There is no doubt in manager Ned Yost's mind of what his Royals must do to reach postseason play for the first time since 1985.
"Hit," Yost said. "Hit with runners in scoring position. Hit, score more runs. Produce more offense. I think the pitchers have been really good, our bullpen's been fair to good, our defense has been very good. I think with our offense, there's more there. We just have to make it produce."
Yost says the Royals, for whatever reason, have been second-half hitters in recent years.
"They shouldn't be second-half guys, they should be full-season guys, but they aren't," he said. "The last couple of years, we've been a good second-half team. We're eight games better than we were last year, and I think we've got our best baseball ahead of us."
Five key developments in first half
1. The 10-game winning streak
The streak brought the Royals into first place for three glorious days, June 17-19. The 10th win put them 1 1/2 games ahead of the Tigers in the division. Alas, Kansas City lost six of its next seven games, the Tigers got hot and by June 26 the Royals were 4 1/2 games behind.
|MVP: Salvador Perez
A strong season at bat for Perez was accompanied by his superb defense and leadership behind the plate.
|Top starter: Jason Vargas
A consistent performer, Vargas gave up more than three earned runs in only four of his 19 starts.
|Top rookie: Yordano Ventura
The hard-throwing right-hander has learned quickly and has done everything expected of him.
|Top reliever: Greg Holland
The closer has been tough as nails, blowing just one save in 26 chances.
2. Lack of run production from middle of the lineup
Really, the amazing thing is that Yost was able to keep the club in contention with an offense that often had trouble scoring runs. Three of the most important movers in the lineup, Billy Butler, Mike Moustakas and Eric Hosmer, struggled much of the first half.
3. Change of coach leads to increase in offense
The Royals' sparse scoring prompted a change of hitting coaches. On May 28, Kansas City changed hitting coaches from Pedro Grifol to Dale Sveum. Production under Sveum jumped, from 3.8 runs per game to 4.4 runs per game. The team average also climbed from .251 to .280 and homers increased from 21 home runs through the first 52 games to 34 homers in the next 42 games.
4. Emergence of Duffy and Ventura
Left-hander Danny Duffy and right-hander Yordano Ventura have made rapid strides as starters. Duffy's mental approach caught up with his great stuff, while Ventura matured quickly as a rookie. The two pitchers mesh nicely with James Shields, Jason Vargas and Jeremy Guthrie.
5. Holland and Davis become 1-2 punch
While a prized bullpen staff developed some leaks, closer Greg Holland remained tough and dependable, while Wade Davis emerged as a marvelously effective set-up man. Supported by Kelvin Herrera and Aaron Crow, Davis and Holland became a 1-2 knockout punch for the Royals.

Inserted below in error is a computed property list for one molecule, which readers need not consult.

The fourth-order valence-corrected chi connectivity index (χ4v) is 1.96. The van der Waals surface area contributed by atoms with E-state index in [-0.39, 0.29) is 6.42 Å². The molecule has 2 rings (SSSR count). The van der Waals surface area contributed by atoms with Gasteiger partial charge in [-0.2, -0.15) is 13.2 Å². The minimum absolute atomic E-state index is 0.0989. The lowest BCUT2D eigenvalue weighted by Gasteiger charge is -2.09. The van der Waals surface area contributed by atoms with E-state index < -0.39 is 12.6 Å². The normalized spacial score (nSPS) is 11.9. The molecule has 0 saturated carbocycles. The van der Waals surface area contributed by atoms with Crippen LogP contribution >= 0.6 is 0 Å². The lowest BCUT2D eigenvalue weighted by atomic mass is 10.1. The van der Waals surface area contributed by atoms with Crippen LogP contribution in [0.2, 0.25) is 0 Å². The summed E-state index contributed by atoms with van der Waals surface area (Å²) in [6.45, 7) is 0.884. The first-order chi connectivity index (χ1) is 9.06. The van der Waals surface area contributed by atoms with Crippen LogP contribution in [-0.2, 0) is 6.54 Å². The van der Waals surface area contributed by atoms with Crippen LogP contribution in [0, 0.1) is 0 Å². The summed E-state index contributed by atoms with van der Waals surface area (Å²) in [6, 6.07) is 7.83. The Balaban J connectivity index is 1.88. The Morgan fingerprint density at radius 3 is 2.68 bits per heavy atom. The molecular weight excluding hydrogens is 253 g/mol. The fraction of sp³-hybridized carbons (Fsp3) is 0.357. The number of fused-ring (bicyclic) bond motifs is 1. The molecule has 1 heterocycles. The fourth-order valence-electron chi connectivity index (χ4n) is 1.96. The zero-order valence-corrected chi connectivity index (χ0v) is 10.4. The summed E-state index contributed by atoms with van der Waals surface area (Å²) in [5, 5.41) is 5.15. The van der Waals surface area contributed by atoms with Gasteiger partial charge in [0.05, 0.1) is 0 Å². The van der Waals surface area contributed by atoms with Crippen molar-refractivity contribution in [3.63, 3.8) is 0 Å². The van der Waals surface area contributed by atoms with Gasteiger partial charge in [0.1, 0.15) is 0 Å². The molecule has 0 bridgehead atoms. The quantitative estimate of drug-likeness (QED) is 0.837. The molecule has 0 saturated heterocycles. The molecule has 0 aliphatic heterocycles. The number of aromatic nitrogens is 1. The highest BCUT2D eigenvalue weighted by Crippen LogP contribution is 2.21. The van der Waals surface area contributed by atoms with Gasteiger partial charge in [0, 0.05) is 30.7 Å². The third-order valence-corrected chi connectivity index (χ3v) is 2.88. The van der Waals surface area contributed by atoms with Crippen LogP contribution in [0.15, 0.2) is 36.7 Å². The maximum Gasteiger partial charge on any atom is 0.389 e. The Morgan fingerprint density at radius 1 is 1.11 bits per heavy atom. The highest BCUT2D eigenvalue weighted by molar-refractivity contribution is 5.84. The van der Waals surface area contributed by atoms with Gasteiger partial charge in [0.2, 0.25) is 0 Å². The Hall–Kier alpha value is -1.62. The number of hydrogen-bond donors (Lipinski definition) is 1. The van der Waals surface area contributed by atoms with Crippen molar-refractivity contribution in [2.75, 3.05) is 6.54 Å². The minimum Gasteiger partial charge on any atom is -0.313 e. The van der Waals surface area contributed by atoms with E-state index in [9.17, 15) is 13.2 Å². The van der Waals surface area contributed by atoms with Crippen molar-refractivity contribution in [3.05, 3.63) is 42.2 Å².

Five storylines to watch for in the second half
1. Can the Royals live up to playoff expectations?
All winter and spring, Kansas City was a trendy choice as either a division winner or a very strong contender. Despite a brief turn in first place, it could not quite fulfill the promise engendered by those expectations. The Royals have just 68 games left to shed their streakiness and become a consistent force in the AL Central.
Hosmer's 13-game hitting streak before the break might be an indication that he's found his groove.
Butler's regression was puzzling as a player who is a polished hitter and student of the craft.
Moustakas' season batting average under .200 has been somewhat offset by his 10 home runs and 36 RBIs.
2. Continue offensive improvement
The offense was ripped during the first two months, so the heat's on to continue the improvement seen in the last 1 1/2 months. Hosmer streaked before the break, and Butler and Moustakas were showing good signs, too. Lorenzo Cain has been a breakthrough, Jarrod Dyson has often been a spark, and Alex Gordon, Salvador Perez, Alcides Escobar and Omar Infante have been solid. The Royals will also need a boost from right fielder Nori Aoki.
3. Buyers at the Trade Deadline
The Trade Deadline is fast approaching, but the ambitious Royals figure as buyers, not sellers. Free agent-to-be Shields can't fulfill his Kansas City destiny if he's traded away. The idea will be to add help for the stretch run, not subtract. The 12 games before the Deadline could alter things, of course, but adding vets Raul Ibanez and Scott Downs is an indication the Royals are all in for a run at it.
4. Jason Vargas' future
Left-hander Jason Vargas has been a huge part of the rotation's success and his appendectomy last week was a real punch in the gut for the club. Vargas was 8-4 with a 3.31 ERA, and he averaged nearly seven innings a start. The Royals were 10-9 in Vargas' 19 starts. The team is hoping he can return in about three weeks. How effectively Vargas can pitch, however, is anybody's guess.
5. Royals await offensive leader
Every successful run for the postseason needs some everyday leaders in the lineup. Some power bats have to get hot and, yes, show some of that power. So who will take off in the stretch run? Gordon? Hosmer? Perez? Butler? Moustakas? Or will a new name be imported for the last two months? Stay tuned.